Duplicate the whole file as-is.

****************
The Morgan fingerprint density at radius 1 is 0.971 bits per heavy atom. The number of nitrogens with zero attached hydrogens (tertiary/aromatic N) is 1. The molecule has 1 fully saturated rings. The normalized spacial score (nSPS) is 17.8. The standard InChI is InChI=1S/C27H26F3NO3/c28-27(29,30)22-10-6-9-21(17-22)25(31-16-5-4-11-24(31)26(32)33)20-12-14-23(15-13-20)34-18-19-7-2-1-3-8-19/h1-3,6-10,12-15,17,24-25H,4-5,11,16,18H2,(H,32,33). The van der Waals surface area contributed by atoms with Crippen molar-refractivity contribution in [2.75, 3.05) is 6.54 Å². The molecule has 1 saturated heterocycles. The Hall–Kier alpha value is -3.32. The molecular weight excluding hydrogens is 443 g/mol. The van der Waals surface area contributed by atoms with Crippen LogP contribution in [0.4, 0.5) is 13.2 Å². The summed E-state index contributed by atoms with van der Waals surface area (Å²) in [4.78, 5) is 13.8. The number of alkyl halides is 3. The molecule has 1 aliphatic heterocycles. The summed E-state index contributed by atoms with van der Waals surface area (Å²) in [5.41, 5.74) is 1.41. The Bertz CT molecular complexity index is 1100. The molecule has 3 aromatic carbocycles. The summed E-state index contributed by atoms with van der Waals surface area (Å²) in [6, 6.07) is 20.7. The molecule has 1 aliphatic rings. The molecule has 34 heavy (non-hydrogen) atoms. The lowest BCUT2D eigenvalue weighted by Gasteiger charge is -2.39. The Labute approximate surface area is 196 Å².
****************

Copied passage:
The Morgan fingerprint density at radius 1 is 0.971 bits per heavy atom. The number of nitrogens with zero attached hydrogens (tertiary/aromatic N) is 1. The molecule has 1 fully saturated rings. The normalized spacial score (nSPS) is 17.8. The standard InChI is InChI=1S/C27H26F3NO3/c28-27(29,30)22-10-6-9-21(17-22)25(31-16-5-4-11-24(31)26(32)33)20-12-14-23(15-13-20)34-18-19-7-2-1-3-8-19/h1-3,6-10,12-15,17,24-25H,4-5,11,16,18H2,(H,32,33). The van der Waals surface area contributed by atoms with Crippen molar-refractivity contribution in [2.75, 3.05) is 6.54 Å². The molecule has 1 saturated heterocycles. The Hall–Kier alpha value is -3.32. The molecular weight excluding hydrogens is 443 g/mol. The van der Waals surface area contributed by atoms with Crippen LogP contribution in [0.4, 0.5) is 13.2 Å². The summed E-state index contributed by atoms with van der Waals surface area (Å²) in [4.78, 5) is 13.8. The number of alkyl halides is 3. The molecule has 1 aliphatic heterocycles. The summed E-state index contributed by atoms with van der Waals surface area (Å²) in [5.41, 5.74) is 1.41. The Bertz CT molecular complexity index is 1100. The molecule has 3 aromatic carbocycles. The summed E-state index contributed by atoms with van der Waals surface area (Å²) in [6, 6.07) is 20.7. The molecule has 1 aliphatic rings. The molecule has 34 heavy (non-hydrogen) atoms. The lowest BCUT2D eigenvalue weighted by Gasteiger charge is -2.39. The Labute approximate surface area is 196 Å².